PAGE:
THE UGLY: Media selling headlines, not what is helpful? We need to expect better. Case in point: Rent control. The headlines love to sell the scare and the fear, while denying the helpful and constructive perspective. How about a “rental increase chart” able to provide: 1) a 20-year viewpoint to smooth out the realities of our boom and bust cycle. It is not all straight up and such charts would show when landlords both lose and win. And 2), how about a stand alone chart of actual rental increases for “rent-control” units. This would provide the more honest view, one needed for making wise decisions. One wonders: Do they trust us and our ability to decide, or instead trust their personal agenda and political motives as being far better and preferred?

The Challenge: Ever wonder how those who own these units, who risk their tomorrow, will respond to rent control? What is their incentive to update and modernize to keep up with competition? Notice how first is the complaint of increasing rents, then the complaint the rent-control units do not meet their needs? Life is seldom smooth nor does it always seem fair. Is it possible the very preventing regulating of rents are the same ones preventing new housing from being built or older ones remodeled. Rules, fees, and regulations, do have their negative effects and sadly, government seldom likes to take the blame, admit its mistake, or change its ways.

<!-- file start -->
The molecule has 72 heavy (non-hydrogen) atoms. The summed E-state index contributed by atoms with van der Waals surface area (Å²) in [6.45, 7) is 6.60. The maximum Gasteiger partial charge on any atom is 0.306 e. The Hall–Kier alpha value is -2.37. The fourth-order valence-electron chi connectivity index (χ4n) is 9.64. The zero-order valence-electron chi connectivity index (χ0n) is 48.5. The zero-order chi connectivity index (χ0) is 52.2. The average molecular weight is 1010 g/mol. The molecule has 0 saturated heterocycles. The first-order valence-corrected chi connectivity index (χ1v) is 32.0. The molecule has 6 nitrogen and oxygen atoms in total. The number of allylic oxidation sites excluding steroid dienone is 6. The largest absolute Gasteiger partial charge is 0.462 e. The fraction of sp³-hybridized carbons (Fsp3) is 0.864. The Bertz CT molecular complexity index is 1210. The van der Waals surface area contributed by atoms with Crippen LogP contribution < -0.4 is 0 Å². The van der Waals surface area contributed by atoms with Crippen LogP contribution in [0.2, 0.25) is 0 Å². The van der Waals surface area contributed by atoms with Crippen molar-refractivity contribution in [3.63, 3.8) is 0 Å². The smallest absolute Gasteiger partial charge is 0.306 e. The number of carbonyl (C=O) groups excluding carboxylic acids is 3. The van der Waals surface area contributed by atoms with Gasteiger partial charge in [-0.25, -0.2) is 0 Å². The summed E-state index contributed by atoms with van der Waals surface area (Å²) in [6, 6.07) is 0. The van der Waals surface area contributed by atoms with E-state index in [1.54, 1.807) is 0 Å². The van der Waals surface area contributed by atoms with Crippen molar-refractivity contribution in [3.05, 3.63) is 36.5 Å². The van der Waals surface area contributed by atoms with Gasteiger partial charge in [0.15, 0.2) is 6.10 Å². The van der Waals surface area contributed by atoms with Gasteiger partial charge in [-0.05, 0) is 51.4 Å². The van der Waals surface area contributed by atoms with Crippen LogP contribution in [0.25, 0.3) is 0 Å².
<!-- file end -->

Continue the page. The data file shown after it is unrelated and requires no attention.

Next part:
Rent vs Own: Quite the shift from the politics of housing, to life being lived at ground level. Buying or renting? Let’s consider an example along with concern for stability of incomes, and a sense of tomorrow, today. And the good part, it applies equally to a home owner or real estate investor.

For our comparative model, let’s use a 4 % increase in both rents and valuation each year;

$ 600,000 purchase – 10 % down vs. 20 % down vs. continuing to rents

Option #1: 10 % down with $ 60,000 invested, $10,000 closing costs, $540,000 Loan

5 years @ 4%: Net Equity $130,000 appreciation plus $70,000 initial = $190,000. ROE (Return On Equity) near 200% @ $730000 future valuation.

Option #2: 20 % down with $ 120,000 invested, $ 10,000 closing costs, $ 480,000 Loan

5 years @ 4%: Net Equity $130,0000 appreciation plus 130,000 initial = $250,000 ROE near 100% @ $730,000 future valuation.

Option #3: Rents $600,000 house for 5 years

Current rents very close to mortgage payment – $3000

5 Year rent = 3,650/ month; total out of pocket $200,000; ROE = Zero.

$70,000 invested safely in the market at 5%/yr = 90,000 or plus $20,000

Liquid vs less liquid; cash is portable while real estate is a fixed asset.

Does this analysis work with rental properties? Yes. Both are a question of bringing together a strategy and approach, gaining knowledge and insight of the market, and timing whether buying or selling.

As we wrestle with choices and possibilities, it should be clear, we cannot do it alone. We need lenders, appraisers, Title companies, and real estate brokers. It takes a team with experience, but equally, one who knows the language, knows how to work with multiple personalities, and loves it when you carry the smile of success and satisfaction.

Give us a call, let us know how we can best serve you. Our experience and success stories will hopefully bring you the confidence and trust needed as we turn your down payment into a stronger and more secure tomorrow.

We are ever, Gratefully yours.